|THE KEENE STATE COLLEGE MAGAZINE FOR ALUMNI AND FRIENDS||VOLUME XIX NUMBER 1 Fall 2003|
Third in Line
If you attended any Keene State College women's soccer games this fall, you may have heard a louder than usual ovation when Katie Parkinson '04 ran onto the field. Katie, like many members of KSC athletic teams, has always been well supported by a large contingent of family members and friends. But there is something special about Parkinson's cheering section: a three-generation KSC family that includes her father, Dave Parkinson '67, and grandmother, Virginia Bodwell Parkinson, a 1939 grad of Keene Normal School.
"It's nice to have family in the stands," said Katie, whose dad, mother Sue, and brother Andrew on occasion made a six-hour round trip from their home in Wakefield, R.I., to attend games. Although she doesn't get over to Keene as frequently from her home in Goffstown, Virginia is also a big supporter of the team.
A member of the Owl men's soccer team in the mid-sixties, Dave Parkinson had the opportunity to play for KSC coaching legend Sumner Joyce.
"He was low-key and laid-back," said Dave about Joyce. "He made comments like, 'If you want to win the game, you have to put the ball in the net.'"
Dave, a long-time teacher who went on to referee soccer for 25 years, offers his own advice to his daughter. "He draws diagrams," Katie said. "After the game when we go out to eat, he has everything set up on the table."
A backfield player for the Owls when they competed in the teachers' league with teams that included Johnson State, Castleton State, and Plymouth State, Dave played on a soccer field where the current dining commons now stands. "You couldn't miss seeing us play when we were right on campus," he said.
"The College was much smaller, and everyone knew everybody else," added Dave, who served as a student manager of the Student Union at the time. Even the dining experience was different. "When I came to Keene State, the dining facilities were on the bottom level of Fiske Hall," he explained. "Every week we had to sit at the same table, and one of the students served as waiter."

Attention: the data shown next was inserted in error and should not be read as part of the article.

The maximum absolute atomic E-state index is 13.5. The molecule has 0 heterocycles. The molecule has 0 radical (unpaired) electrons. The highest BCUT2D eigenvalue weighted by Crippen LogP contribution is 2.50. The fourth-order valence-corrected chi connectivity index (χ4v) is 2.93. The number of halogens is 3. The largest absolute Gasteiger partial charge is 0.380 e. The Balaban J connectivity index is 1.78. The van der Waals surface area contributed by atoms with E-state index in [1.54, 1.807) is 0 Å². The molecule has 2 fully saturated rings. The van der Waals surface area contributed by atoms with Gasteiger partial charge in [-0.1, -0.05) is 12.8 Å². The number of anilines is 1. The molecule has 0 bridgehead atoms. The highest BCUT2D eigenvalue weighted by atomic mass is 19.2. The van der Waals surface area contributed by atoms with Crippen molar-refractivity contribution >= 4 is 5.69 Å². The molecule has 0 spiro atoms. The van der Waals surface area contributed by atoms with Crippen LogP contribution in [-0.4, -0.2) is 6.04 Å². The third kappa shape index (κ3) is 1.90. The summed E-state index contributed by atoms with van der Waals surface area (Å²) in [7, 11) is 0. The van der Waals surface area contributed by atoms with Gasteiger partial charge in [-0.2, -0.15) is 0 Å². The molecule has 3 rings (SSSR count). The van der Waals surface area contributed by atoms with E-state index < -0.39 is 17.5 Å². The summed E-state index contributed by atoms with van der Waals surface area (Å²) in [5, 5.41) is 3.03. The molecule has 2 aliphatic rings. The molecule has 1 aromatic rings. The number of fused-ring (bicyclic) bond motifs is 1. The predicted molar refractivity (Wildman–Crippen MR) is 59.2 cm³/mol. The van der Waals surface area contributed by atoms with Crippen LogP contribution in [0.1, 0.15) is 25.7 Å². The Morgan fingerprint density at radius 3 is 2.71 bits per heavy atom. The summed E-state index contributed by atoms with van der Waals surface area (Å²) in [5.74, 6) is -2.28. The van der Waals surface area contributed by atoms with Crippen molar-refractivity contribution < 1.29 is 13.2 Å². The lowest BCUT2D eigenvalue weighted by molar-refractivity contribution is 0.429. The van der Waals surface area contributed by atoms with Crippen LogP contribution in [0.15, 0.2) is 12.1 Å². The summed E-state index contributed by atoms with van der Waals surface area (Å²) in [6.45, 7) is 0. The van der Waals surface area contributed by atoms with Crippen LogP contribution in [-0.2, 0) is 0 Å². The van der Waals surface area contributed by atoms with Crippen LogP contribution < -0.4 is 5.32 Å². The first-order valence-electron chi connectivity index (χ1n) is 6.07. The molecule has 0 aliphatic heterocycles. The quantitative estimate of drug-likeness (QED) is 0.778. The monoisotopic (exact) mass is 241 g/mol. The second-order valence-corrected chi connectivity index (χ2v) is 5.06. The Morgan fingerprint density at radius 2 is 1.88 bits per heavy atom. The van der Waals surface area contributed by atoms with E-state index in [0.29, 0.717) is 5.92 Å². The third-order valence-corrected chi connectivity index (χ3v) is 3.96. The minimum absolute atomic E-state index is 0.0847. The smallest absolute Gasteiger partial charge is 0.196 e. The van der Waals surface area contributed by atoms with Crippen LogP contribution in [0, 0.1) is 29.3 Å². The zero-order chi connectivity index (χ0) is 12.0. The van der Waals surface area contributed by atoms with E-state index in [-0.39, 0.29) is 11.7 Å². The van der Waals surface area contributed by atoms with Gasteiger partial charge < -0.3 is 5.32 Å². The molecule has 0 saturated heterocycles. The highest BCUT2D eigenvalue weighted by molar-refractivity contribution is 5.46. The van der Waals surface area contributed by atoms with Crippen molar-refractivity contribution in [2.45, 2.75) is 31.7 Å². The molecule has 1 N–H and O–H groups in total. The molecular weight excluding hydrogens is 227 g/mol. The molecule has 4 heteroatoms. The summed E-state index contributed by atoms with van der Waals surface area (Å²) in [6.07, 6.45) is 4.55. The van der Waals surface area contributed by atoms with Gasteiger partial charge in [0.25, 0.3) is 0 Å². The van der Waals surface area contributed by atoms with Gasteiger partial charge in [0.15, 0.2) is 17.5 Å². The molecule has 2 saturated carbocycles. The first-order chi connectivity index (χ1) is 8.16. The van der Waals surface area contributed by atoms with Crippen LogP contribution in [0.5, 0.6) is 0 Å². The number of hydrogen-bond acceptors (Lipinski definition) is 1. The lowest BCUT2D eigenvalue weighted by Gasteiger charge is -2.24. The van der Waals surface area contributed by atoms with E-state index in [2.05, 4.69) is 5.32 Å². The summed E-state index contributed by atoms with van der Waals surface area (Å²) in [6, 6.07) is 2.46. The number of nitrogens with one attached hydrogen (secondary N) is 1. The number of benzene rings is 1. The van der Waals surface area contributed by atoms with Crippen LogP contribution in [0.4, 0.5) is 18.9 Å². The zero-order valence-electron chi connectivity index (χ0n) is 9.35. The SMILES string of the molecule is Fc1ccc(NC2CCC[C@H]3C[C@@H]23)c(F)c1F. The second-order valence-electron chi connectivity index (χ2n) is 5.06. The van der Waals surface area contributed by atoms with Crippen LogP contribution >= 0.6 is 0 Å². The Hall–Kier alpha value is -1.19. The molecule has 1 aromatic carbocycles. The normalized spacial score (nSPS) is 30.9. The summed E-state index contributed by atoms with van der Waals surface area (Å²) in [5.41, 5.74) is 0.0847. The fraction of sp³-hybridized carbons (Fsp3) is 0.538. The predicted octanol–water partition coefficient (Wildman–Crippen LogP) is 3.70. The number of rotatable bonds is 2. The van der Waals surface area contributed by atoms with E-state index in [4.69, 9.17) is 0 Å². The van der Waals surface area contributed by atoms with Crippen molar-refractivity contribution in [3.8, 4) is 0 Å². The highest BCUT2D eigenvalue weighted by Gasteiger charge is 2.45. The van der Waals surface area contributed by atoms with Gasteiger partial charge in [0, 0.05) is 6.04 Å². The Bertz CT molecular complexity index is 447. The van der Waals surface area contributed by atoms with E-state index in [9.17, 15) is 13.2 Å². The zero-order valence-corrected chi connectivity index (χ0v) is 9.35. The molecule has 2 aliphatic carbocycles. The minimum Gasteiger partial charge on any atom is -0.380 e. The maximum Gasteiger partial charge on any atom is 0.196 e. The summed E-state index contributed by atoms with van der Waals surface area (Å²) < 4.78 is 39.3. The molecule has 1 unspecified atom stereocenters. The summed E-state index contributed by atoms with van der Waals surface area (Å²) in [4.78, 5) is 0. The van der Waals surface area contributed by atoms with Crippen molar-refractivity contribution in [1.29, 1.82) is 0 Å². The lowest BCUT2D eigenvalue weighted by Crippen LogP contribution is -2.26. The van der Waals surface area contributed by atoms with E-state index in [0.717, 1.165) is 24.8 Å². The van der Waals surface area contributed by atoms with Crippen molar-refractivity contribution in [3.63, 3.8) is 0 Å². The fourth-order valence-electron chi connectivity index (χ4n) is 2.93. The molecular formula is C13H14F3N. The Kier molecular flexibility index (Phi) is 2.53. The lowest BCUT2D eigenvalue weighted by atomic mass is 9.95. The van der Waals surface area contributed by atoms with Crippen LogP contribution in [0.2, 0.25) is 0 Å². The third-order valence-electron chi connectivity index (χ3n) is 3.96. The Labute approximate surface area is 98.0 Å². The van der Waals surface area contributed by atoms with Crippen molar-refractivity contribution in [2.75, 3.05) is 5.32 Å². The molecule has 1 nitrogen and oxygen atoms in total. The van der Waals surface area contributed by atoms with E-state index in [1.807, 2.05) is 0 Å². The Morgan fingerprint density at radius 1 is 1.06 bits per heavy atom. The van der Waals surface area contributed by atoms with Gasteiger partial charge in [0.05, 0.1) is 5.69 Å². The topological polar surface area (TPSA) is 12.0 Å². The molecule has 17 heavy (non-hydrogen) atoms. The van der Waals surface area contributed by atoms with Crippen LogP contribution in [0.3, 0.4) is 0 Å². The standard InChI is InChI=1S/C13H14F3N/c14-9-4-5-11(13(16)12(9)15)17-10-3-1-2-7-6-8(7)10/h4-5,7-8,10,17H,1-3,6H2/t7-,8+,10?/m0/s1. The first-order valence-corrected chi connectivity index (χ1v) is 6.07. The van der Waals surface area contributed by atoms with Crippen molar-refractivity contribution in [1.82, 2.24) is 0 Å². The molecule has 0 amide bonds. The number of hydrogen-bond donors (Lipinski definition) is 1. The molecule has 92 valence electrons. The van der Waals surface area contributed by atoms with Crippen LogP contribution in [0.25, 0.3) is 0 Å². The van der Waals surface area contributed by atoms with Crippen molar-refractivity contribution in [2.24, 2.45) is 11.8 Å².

Katie said her grandmother, an avid walker, strolls around the campus when she visits Keene, pointing out the buildings that were there when she attended school.
In contrast to today's sprawling campus, Virginia remembers a smaller and quainter Keene Normal School. "There was even a special day when you could bring your dirty laundry down and they would wash and fold it for you," she said.
Virginia said that her fondest memory from Keene Normal School was meeting her future husband, the late William Parkinson '40.
Returning to Goffstown to teach, Virginia and her close friend from KNS, Carlene Watson '42, decided to build homes side by side. "Our husbands cut down the trees for the houses up in Maine and brought the lumber back down," she said. "We're small-town people and still neighbors."
"They're like the 'Golden Girls,'" Katie added.
Following in the footsteps of her father and grandmother, Katie, a senior elementary special education major, is very pleased with her decision to attend KSC. "I absolutely love it here," she said. "I love my friends, teammates, and classes."
A starting midfielder on the Owl women's soccer team the past two years, Katie has played a major role, helping KSC reach the finals of the New England Regional Tournament last fall.
Like her sister Shelly, a former soccer player at Northeastern University, Katie hopes to eventually get involved in coaching. In the meantime, she is looking forward to a successful season and giving her family plenty to cheer about.
Stuart Kaufman is KSC's sports information coordinator.